Predicting an Expanding Economy
By Mel Miller
Second in a series of economic updates focused on key economic indicators.
I continue my quest to identify new recession predictors with the goal of improving forecast accuracy. I learned of a relatively new indicator named the Chicago National Activity Index (CFNAI) several years ago and now rely heavily on it as one of my forecast indicators. Constructed by the Federal Reserve Bank of Chicago, this index is released on a monthly basis. Its start date is March of 2001, with the data presented back to March 1967.
The index name is somewhat misleading. It is designed to test the health of the national, not the regional, economy. The index is a weighted average of 85 indicators of national economic activity drawn from four broad categories of data; 1) production and income; 2) employment, unemployment, and hours; 3) personal consumption and housing; and 4) sales, orders, and inventories.
A zero value indicates that the economy is expanding at its historical trend rate of growth. Negative values indicate below-average growth, and positive values indicate above-average growth.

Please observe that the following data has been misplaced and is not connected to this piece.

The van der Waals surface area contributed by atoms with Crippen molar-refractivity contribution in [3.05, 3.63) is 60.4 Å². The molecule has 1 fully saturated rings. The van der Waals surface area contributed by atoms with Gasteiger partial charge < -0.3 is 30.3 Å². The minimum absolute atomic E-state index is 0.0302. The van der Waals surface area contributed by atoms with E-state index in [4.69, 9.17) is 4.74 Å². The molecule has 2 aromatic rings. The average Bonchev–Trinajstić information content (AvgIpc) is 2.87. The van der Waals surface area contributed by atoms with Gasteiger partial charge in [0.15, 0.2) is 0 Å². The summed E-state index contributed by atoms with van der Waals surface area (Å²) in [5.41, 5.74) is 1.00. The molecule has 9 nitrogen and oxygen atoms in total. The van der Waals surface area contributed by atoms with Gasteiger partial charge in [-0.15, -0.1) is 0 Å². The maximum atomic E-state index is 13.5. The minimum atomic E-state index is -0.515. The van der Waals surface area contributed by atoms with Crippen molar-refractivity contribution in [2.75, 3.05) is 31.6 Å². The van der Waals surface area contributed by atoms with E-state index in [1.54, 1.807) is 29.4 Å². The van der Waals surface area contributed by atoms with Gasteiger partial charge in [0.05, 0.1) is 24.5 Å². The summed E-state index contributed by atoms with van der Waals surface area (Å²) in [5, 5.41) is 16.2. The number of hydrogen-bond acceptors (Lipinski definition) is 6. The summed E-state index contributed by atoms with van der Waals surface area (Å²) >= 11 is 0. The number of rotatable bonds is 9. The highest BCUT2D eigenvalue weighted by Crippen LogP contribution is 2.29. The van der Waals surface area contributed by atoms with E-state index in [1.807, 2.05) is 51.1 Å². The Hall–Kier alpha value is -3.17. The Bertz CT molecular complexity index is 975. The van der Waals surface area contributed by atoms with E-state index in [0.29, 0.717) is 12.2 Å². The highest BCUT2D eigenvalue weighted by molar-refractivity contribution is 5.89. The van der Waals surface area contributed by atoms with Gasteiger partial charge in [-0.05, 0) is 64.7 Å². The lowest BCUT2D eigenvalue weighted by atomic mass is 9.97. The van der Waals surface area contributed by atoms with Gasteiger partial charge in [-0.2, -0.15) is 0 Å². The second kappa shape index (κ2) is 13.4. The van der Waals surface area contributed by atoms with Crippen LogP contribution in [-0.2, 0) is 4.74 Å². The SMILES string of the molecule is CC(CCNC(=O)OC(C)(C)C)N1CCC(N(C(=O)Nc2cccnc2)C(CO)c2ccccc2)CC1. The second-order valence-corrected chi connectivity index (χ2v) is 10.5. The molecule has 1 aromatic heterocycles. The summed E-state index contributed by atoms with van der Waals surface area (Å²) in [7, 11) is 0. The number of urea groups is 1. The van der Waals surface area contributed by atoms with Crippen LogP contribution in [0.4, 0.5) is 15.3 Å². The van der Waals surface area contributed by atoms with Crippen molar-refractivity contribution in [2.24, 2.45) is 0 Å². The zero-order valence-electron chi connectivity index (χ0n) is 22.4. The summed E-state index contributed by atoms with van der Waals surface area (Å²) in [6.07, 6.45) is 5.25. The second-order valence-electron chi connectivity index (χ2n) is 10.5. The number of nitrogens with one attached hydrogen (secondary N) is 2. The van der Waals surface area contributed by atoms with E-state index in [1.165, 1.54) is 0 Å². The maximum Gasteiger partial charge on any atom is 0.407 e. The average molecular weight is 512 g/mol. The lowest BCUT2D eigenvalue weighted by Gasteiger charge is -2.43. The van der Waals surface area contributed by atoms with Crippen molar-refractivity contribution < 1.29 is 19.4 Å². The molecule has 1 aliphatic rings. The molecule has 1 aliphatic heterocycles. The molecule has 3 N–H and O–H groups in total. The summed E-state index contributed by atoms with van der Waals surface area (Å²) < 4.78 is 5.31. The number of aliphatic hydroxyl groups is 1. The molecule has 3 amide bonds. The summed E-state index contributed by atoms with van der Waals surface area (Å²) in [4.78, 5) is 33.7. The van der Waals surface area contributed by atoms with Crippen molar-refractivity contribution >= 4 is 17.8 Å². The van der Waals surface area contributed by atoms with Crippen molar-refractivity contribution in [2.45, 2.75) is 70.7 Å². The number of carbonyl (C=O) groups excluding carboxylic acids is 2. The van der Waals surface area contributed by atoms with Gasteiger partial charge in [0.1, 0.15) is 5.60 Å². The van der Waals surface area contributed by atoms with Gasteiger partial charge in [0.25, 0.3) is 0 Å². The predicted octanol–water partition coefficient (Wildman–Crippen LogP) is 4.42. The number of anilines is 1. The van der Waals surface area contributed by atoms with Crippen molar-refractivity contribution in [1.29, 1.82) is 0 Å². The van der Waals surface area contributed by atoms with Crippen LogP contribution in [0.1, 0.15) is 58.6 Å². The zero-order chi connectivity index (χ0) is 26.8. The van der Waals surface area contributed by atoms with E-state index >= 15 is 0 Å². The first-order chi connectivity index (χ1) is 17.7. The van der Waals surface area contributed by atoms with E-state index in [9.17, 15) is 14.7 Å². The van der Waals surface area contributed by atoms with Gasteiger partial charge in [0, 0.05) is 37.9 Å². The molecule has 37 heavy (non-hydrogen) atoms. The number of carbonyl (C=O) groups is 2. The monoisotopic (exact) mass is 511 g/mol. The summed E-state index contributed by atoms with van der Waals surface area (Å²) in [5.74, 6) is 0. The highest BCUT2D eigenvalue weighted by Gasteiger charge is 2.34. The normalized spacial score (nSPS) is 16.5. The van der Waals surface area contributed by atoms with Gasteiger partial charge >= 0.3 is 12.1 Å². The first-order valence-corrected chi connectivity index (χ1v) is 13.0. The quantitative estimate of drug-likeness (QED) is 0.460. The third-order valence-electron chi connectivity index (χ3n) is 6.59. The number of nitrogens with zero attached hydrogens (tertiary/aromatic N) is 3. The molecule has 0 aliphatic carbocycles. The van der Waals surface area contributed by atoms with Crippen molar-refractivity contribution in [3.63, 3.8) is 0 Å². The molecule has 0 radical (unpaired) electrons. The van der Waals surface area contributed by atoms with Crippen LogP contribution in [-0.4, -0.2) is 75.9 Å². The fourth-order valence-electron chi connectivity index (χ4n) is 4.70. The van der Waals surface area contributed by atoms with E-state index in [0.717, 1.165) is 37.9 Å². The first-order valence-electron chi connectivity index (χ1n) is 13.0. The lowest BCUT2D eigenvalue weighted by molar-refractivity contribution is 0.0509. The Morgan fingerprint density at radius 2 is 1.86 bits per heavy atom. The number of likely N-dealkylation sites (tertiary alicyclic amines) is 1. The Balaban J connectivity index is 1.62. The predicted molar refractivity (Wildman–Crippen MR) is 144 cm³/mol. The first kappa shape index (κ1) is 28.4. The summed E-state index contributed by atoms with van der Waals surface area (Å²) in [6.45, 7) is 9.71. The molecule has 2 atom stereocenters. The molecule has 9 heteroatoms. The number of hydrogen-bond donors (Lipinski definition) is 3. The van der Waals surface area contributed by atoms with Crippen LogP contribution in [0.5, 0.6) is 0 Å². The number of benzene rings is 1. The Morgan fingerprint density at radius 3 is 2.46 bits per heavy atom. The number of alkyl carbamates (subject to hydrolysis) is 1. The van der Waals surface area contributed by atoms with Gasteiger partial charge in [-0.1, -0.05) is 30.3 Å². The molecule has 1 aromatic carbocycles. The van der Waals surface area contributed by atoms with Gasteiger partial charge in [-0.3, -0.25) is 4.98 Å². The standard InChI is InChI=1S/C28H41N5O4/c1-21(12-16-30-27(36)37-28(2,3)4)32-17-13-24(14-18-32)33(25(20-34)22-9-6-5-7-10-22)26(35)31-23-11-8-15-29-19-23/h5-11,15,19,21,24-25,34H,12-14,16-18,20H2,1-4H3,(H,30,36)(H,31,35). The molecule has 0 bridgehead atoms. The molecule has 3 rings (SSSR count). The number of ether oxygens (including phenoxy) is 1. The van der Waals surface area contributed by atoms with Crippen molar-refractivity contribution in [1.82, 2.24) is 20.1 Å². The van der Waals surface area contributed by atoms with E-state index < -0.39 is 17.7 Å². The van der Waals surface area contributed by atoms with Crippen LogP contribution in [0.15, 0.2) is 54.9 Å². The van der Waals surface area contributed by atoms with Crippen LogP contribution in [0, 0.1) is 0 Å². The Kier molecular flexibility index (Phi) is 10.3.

Monitoring the index on a monthly basis can be frustrating due to the monthly volatility. A better measure is the three month moving average (CFNAI-MA3) because it is less volatile and based on more complete data.
How to Interpret the Data
A three month moving average below -0.7 indicates the chance of a recession has risen substantially. A result of above 0.2 signals the recession is over. If the indicator rises above 0.7 more than two years into a recovery, it indicates inflationary pressures are accelerating. A reading of 1 or higher is a clear indication that a sustained period of rising inflation is on the near-term horizon.
The latest reading was -0.03 and a rising trend. This index is predicting that the economy will expand at slightly below the long-term average without any inflationary pressure.
The graph also shows the magnitude of the Great Recession and how far back the economy has come from that dark period. From an economic standpoint, an expanding economy with low inflation is about as good as it can get!
First Affirmative understands that the ways we save, spend, and invest can dramatically influence both the fabric and consciousness of society. We believe that in addition to the benefits of ownership, investors bear responsibility for the impact our money has in the world. Are you making conscious decisions about the impact of your consumer purchase and investment decisions?
NOTE: The CFNAI is not an index available for investment.
Posted: December 3, 2013